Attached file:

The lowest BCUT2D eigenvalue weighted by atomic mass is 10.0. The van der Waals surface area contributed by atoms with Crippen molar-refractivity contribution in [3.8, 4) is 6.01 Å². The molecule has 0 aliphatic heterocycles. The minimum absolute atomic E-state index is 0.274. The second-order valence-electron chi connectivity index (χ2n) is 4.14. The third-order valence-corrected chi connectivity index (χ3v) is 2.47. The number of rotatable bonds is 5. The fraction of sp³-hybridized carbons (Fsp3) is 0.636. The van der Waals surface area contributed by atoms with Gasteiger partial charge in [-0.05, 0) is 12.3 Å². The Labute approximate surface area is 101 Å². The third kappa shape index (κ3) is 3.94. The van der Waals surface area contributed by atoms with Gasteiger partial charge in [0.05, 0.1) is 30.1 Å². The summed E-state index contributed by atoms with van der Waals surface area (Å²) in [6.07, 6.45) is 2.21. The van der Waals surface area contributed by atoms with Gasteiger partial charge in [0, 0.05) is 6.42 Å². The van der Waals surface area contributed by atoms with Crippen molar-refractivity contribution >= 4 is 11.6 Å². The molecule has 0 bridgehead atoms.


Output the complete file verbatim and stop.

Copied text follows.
The lowest BCUT2D eigenvalue weighted by atomic mass is 10.0. The van der Waals surface area contributed by atoms with Crippen molar-refractivity contribution in [3.8, 4) is 6.01 Å². The molecule has 0 aliphatic heterocycles. The minimum absolute atomic E-state index is 0.274. The second-order valence-electron chi connectivity index (χ2n) is 4.14. The third-order valence-corrected chi connectivity index (χ3v) is 2.47. The number of rotatable bonds is 5. The fraction of sp³-hybridized carbons (Fsp3) is 0.636. The van der Waals surface area contributed by atoms with Gasteiger partial charge in [-0.05, 0) is 12.3 Å². The Labute approximate surface area is 101 Å². The third kappa shape index (κ3) is 3.94. The van der Waals surface area contributed by atoms with Gasteiger partial charge in [0.05, 0.1) is 30.1 Å². The summed E-state index contributed by atoms with van der Waals surface area (Å²) in [6.07, 6.45) is 2.21. The van der Waals surface area contributed by atoms with Gasteiger partial charge in [0, 0.05) is 6.42 Å². The van der Waals surface area contributed by atoms with Crippen molar-refractivity contribution >= 4 is 11.6 Å². The molecule has 0 bridgehead atoms.